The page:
They’re not

Gia Gambaro Blount: gonna forget we, I want that. No, it’s

Heather: so sweet that he remembers. You had said slow and you know, slow is better. And a lot of our listeners like hard numbers that I know are almost impossible to give because every kid is different. But when you say slow, what do you think that means? Slow

Gia Gambaro Blount: weening.

Okay. Well first I just want to go back to what we said about the access and the amount. Those are the variables that we can play with. So there you can fir pick one. You can’t do both, right? So first I usually suggest that you pick the location, right? So that is a weaning process in and of itself, that it’s not the drive by.

We like nursing, right? Like wherever you are at any moment, they just lift your shirt and get a little bit. So this is that buffer that you were talking about. So auto correcting or riding the ship to the location of when they have access, that usually takes about three weeks. . So there’s your hard number,


Maureen: I am like, no, keep

Gia Gambaro Blount: going. I love this, this hard numbers. Let’s do it. And then after that, you can start to play with the amount, right? So if you’re nursing, that is minutes. If you’re bottle feeding, that is ounces. Unless you have see-through boobs, which would be amazing, . And you can do both the minutes and ounces, , pat and pending.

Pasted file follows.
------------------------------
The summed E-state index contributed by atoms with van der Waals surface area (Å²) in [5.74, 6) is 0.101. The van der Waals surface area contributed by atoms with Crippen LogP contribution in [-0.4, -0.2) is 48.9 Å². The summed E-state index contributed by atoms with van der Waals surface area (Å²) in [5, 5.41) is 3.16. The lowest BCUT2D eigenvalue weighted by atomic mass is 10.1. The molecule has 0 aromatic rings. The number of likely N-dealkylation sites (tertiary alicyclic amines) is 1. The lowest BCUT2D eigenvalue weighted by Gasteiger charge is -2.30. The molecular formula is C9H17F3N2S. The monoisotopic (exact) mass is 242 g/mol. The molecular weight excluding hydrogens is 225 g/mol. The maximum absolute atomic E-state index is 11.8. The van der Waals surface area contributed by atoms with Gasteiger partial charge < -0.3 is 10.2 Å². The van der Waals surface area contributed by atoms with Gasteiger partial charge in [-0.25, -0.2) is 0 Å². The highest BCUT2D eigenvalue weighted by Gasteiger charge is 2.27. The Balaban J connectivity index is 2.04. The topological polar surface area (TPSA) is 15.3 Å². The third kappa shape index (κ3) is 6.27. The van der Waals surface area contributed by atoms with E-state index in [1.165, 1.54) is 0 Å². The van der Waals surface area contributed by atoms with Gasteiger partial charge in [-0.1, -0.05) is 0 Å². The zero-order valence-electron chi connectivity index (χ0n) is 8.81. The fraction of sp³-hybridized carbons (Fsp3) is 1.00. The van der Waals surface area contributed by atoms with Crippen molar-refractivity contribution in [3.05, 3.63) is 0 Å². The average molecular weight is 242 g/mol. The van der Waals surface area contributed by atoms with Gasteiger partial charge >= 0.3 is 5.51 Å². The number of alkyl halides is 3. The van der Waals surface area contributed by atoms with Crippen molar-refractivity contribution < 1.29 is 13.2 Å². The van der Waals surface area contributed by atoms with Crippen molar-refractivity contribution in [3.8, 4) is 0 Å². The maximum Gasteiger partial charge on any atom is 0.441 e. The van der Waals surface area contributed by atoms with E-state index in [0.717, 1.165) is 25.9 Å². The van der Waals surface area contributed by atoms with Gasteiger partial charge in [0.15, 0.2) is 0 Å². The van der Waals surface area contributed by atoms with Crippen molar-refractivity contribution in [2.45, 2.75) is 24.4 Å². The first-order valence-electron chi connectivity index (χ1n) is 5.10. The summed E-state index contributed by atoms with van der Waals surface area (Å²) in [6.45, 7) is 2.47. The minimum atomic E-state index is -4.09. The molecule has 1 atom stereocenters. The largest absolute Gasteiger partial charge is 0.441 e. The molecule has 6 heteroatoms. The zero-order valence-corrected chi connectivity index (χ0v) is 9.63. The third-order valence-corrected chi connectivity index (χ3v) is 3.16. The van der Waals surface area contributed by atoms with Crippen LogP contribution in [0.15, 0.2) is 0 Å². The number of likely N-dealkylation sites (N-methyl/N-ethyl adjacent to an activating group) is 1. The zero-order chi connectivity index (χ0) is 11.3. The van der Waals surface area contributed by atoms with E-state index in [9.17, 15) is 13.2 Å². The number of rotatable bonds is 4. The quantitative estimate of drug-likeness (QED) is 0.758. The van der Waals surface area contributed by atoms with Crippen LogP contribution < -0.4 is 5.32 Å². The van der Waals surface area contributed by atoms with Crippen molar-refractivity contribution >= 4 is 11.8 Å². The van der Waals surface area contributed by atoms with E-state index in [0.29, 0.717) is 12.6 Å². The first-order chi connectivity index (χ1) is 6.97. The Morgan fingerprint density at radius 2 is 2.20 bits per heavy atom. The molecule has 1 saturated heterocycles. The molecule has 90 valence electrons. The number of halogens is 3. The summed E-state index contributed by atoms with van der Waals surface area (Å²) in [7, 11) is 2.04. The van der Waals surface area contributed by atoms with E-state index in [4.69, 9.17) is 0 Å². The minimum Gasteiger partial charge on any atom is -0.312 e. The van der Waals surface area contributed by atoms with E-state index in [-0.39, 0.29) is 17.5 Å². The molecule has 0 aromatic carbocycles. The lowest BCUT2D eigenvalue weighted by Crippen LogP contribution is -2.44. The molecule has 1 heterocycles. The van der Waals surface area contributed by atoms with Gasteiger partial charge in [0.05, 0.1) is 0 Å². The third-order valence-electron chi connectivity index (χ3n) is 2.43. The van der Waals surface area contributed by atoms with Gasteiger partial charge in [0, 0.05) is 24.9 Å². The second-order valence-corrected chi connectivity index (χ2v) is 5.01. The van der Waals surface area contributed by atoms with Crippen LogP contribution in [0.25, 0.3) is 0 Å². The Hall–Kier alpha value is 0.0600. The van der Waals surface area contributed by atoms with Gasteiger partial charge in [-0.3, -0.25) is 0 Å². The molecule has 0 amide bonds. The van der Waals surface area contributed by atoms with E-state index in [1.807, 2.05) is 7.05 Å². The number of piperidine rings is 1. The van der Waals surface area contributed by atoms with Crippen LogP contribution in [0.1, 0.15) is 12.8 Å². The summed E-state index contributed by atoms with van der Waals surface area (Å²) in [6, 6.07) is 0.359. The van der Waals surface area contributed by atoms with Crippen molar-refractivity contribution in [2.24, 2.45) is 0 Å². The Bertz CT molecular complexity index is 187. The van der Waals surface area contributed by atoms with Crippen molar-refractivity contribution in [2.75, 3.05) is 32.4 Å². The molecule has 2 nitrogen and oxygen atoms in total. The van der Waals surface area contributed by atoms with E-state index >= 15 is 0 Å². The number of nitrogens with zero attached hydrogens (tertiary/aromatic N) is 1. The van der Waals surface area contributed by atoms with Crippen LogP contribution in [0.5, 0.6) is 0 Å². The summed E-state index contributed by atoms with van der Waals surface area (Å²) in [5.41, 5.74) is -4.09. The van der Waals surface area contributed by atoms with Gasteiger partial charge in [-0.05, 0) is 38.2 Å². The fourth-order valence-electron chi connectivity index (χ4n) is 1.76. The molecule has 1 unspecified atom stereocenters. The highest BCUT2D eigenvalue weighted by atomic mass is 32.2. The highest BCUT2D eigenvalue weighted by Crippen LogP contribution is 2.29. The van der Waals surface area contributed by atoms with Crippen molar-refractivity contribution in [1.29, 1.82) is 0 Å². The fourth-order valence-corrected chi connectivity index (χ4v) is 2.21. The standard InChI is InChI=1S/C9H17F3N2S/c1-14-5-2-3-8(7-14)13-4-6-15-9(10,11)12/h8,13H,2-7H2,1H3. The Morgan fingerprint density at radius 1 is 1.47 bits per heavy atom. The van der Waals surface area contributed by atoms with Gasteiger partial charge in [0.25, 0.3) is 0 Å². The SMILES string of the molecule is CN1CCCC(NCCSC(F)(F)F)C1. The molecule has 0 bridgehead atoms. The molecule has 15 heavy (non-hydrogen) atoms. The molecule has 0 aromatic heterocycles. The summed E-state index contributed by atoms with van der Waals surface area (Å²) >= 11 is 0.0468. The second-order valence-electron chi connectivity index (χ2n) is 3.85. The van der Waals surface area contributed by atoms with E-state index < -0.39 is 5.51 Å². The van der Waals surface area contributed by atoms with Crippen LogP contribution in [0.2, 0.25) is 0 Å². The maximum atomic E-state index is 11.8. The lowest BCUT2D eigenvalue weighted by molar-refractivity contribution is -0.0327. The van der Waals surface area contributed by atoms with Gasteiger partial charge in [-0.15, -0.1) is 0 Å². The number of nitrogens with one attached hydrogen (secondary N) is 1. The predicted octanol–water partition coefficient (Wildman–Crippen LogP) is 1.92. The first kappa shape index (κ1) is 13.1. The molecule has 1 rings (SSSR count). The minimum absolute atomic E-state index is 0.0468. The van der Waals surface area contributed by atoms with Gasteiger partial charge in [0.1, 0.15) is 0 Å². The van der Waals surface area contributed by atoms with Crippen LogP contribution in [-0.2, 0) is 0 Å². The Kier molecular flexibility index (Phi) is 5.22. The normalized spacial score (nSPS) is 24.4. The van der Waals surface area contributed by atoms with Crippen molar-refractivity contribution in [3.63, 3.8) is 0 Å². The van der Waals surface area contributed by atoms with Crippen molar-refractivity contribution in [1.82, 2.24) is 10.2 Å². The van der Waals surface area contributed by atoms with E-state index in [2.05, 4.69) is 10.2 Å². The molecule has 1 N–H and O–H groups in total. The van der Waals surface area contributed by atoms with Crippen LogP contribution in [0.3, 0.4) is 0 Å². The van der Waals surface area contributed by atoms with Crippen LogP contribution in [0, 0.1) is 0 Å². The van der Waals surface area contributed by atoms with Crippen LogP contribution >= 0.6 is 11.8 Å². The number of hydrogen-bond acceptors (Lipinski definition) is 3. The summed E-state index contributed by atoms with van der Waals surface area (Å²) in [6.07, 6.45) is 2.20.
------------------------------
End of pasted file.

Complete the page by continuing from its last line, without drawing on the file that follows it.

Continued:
That feels, yeah, that feels like a mistake in nature. Like we should be able to see . There should be a gauge . I know. I agree. So either it’s minutes or it’s ounces. And this is where we do the layering, right? So now you’ve spent your three weeks and it’s only in the rocking chair. Or if you’re out in the world, it’s in the car if, if that’s what you pick.

Or under a blanket, right? If that’s what you pick. So now you’ve got that down. Now you’re gonna start re removing minutes. And increasing whatever the other layered activity is. The song, the storytelling, the actual reading, a book, whatever that is. Then you’ll do that. You’ll pop them off. You’ll continue doing the story till it’s finished or the song until it’s finished.

If you’re switching sides, you could do the same thing. So let’s say one side is Twinkle Twinkle, but you are knowing that you’re gonna pop off as soon as that song is done or halfway through, depending on your minute marker, right? If it’s like one minute per side then the song. , you might have to finish it halfway, pop them off, pause the song, say something, some disruptor like, now we’re changing sides.

Like something that’s not the go leg. Right. and like flipping over the record. Right. And then go to the other side and then finish singing the song or sing it again. And then take them off and then be like, let’s sing another song and I’ll give you a big hug and you’ll rock or hug or whatever else is a way that you have connection and sing your other song or finish your story or whatever it is.